The daydreamers out there who are struggling to remain focused throughout the day may soon have the ability to snap back to reality.
These scientists work with the ATR Brain Information Communication Research Laboratory Group in Japan and they are here to change the game for all of the absent-minded folks out there. Their latest study on the matter has been published in the Neural Networks journal.
The alarm that they have devised is designed to go off whenever the person is suspected to be in the midst of a daydream. The researchers decided to put this system to the test by using sounds to identify whether the person’s mind had started to wander. The alarm is supposed to help them realize that it is happening and actively attempt to prevent it.
The study took a closer look at 36 people who were all under the age of 60. They were each given a task that required their complete and total focus. Each participant was asked to press a button every time a number flashed on their screens. There was just one caveat, though: They were not supposed to press the button if the number 3 was the one that came up.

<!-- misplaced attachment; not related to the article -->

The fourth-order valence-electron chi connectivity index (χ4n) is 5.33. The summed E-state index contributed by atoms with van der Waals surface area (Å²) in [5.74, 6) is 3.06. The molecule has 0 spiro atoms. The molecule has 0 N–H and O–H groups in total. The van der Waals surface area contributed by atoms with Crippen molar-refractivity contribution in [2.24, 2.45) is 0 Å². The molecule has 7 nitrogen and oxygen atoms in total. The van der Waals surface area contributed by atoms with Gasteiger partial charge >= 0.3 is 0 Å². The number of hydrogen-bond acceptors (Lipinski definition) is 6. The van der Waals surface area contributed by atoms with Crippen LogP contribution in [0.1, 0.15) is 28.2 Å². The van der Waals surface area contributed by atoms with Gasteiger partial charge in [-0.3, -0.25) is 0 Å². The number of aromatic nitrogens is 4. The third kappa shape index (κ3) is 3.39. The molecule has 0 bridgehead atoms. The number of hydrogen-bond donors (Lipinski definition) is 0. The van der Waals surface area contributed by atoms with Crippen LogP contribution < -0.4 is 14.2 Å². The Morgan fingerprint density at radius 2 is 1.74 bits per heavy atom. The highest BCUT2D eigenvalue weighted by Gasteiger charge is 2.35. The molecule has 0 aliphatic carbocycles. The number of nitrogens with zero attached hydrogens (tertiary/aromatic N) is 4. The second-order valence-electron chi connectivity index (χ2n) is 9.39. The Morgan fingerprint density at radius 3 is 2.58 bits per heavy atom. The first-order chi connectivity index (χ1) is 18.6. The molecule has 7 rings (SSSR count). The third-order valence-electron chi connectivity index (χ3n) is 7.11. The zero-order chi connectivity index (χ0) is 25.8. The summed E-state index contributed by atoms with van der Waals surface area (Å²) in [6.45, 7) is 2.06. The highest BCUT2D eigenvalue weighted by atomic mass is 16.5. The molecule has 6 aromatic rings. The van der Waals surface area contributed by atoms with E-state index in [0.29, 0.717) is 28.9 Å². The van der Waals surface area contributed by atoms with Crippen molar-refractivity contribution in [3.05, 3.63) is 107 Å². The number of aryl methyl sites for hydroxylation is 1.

Participants were asked to give an update on their mental state every 18 seconds, to see if their minds began to wander at all. From there, the scientists used the information to identify participants’ brain activity when their minds wandered. After that, they had the chance to start the 20-minute task over again and electrodes were used to measure their brain activity this time.
This is how the scientists identified when someone started to lose focus. When the second round began, 20 of the participants were provided with electronic alerts when brain activity indicated that their minds were wandering. 16 participants were exposed to random noises instead. Each group was told that the noises were random and that they could ignore them.
The participants who had alarms based on their brain activity were less prone to having their minds wander than those who were not exposed to sounds when they began to drift. It was a fascinating study and it is well worth taking the time to learn more about.
“Our ultimate goal is to develop neurofeedback training which allows people to manage their mind-wandering in a beneficial manner,” said Dr. Issaku Kawashima, leader of the study, according to the Time Bulletin USA.SKM: below-content placeholder